Abstract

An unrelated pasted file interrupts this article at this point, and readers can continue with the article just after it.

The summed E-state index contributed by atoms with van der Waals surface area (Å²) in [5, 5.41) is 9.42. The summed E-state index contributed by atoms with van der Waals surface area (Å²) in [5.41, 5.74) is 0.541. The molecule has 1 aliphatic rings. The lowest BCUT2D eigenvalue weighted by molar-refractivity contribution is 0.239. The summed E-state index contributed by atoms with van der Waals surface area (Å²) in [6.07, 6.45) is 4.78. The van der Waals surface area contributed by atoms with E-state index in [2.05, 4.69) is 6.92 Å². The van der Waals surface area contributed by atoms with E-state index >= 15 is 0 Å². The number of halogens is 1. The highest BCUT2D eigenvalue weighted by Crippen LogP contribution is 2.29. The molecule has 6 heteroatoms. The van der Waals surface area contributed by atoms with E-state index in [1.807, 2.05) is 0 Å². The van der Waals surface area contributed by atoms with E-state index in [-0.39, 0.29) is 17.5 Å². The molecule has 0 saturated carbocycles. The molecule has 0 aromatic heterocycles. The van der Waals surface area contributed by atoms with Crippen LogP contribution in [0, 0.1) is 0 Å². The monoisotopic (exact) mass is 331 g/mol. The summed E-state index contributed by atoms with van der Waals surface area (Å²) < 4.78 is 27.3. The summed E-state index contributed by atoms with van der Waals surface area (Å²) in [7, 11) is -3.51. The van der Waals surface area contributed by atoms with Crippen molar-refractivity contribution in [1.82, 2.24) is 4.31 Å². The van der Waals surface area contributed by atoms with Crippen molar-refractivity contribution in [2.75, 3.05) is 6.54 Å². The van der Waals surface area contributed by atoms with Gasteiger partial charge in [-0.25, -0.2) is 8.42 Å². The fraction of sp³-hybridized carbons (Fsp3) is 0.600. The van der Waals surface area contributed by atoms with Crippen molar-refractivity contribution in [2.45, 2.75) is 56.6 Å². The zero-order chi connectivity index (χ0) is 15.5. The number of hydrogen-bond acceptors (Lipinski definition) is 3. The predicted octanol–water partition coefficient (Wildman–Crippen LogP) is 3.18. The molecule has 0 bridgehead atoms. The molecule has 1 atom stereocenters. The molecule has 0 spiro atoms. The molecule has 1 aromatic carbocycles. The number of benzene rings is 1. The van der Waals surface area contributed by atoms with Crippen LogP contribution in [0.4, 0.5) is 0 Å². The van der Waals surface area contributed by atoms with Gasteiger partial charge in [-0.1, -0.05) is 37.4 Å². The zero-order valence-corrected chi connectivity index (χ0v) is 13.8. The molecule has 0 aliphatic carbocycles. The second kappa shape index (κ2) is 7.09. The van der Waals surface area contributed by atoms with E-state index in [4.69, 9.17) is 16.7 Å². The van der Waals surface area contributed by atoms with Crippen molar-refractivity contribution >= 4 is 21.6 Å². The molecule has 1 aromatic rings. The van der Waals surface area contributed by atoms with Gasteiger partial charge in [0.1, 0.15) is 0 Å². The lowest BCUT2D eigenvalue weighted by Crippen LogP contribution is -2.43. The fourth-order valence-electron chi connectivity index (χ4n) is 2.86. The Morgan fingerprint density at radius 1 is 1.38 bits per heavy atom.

We describe a three-dimensional human-computer interface for neurosurgical visualization. The interface is based on the two-handed physical manipulation of hand-held tools, or “props”, in free space. These user interface “props” facilitate transfer of the user’s skills for manipulating tools with two hands to the operation of a user interface for visualizing 3D medical images, without need for training. The interface allows neurosurgeons to explore a 3D MRI scan of a patient’s brain during presurgical planning. From the surgeon’s perspective, the interface is analogous to holding a miniature head in one hand which can be “sliced open” or “pointed to” using a cross-sectioning plane or a stylus tool, respectively, held in the other hand. Cross-sectioning a 3D volume, for example, simply requires the surgeon to hold a plastic plate (held in the preferred hand) up to the miniature head (held in the nonpreferred hand) to demonstrate the desired cross-section.

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